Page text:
Once Zayn and Sophie arrive in Surhaadi, like the irony romance cannot sustain, the bathos dissipates as well. The hero’s near-villainous larger-than-life-ness is mitigated, not only for the heroine to be attracted to him (this is evident immediately: he’s quite the specimen), but to love him, for him to be worthy of her love. Zayn has to make a claim to ordinariness: ” ‘I am simply a man. Doing what I must to ensure that my family remains safe.’ ” Zayn’s love and sacrifices for his family humanize him. Sophie’s chutzpah and irrepressible nature are mitigated by her vulnerability. Thrown together in the palace, Zayn and Sophie learn about each other. In the de rigueur “I’ll show you my desert” scene, Sophie tells Zayn about her neglected childhood, with a mother clinging to a rich, influential man who cared neither for the woman, or daughter on the sidelines of his life. Zayn too has had a hard time of it: with his dissipated youth and loss of a family member giving way to a stiff and puritanical man, who relinquishes all joy to the twin cause of family and country. Sadly, this is where Yates’ romance loses steam: initial banter succumbs to long, heartfelt sharing conversations, as if Yates only had impetus for the initial fantastic set-up and witty exchange and then pfft. The great action of the first chapter turns languid, then static. Bathos dissipates like Zayn’s prodigality and Sophie’s virginity. Pathos on the other hand stands strong with Sophie’s orphan love absolving Zayn of guilt, setting him free to love her.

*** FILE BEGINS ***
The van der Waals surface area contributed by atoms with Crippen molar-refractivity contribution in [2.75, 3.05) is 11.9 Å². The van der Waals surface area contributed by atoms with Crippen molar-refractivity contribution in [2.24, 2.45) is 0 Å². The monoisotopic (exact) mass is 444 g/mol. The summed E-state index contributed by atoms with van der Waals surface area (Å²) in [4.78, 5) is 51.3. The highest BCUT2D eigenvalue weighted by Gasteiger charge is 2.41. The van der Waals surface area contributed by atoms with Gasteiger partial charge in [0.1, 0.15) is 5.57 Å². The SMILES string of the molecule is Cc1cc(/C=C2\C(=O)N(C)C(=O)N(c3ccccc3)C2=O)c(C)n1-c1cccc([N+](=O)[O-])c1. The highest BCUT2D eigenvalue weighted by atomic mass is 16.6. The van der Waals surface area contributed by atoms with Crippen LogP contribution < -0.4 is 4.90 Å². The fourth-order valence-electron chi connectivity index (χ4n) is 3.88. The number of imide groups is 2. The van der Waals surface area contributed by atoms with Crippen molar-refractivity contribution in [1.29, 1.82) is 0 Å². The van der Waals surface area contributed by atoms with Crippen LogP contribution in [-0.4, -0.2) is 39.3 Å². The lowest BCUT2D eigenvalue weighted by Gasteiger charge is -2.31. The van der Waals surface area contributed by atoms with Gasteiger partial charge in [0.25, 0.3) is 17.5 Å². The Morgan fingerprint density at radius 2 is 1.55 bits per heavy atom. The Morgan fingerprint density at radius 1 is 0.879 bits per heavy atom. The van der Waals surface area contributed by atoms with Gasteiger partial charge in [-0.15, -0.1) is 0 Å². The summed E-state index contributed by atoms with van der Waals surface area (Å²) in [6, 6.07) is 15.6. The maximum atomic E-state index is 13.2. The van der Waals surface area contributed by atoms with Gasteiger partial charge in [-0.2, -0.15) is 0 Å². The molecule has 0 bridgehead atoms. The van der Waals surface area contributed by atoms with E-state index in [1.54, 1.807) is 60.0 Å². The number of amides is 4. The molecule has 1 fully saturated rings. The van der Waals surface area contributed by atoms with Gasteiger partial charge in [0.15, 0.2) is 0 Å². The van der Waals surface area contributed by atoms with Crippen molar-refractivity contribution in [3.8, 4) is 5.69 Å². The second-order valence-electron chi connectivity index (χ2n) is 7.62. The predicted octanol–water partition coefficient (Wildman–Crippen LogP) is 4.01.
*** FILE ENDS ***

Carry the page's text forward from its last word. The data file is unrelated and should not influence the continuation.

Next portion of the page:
Despite these flaws, Miss Bates enjoyed Sheikh’s Desert Duty. She liked Sophie and Zayn; she felt for them. Sophie’s affection and humour, her ability to be honest about hardships without whinging, were endearing. Zayn, in spite of his initial actions, was a decent man, one who wanted to do right by his responsibilities, treated Sophie with respect and consideration. No He-Man posturing. He was kind; he asked her permission; he cared about the consequences of his actions. There was  a hurried, contrived dark night of the soul moment when Sophie and Zayn were torn asunder, but heroine and hero had suffered long enough. It was lovely to see their HEA. Overall, Miss Bates found in Maisey Yates’ Sheikh’s Desert Duty a romance that was “almost pretty,” Northanger Abbey.

Maisey Yates’ Sheikh’s Desert Duty is published by Harlequin and has been available since December 16, 2014, in the usual formats and vendors. Miss Bates received an e-ARC from Harlequin, via Netgalley.

2 thoughts on “MINI-REVIEW: Maisey Yates’ SHEIKH’S DESERT DUTY

  1. I read one of the Chatsfield books (by Lucy Monroe, I think) and didn’t think much of the premise of the series, so I’ve avoided them since. I find those Harlequin continuities either really work well (The Notorious Wolfes) or not at all. But maybe I’ll try this one.

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    • Yup, I agree: the continuous series just frightens me. So much to keep up with and what if I don’t like one of them. I thought this was an improvement on the last one: it doesn’t reach the heights of Pretender To the Throne, but the heroine and hero are most fleshed out and appealing.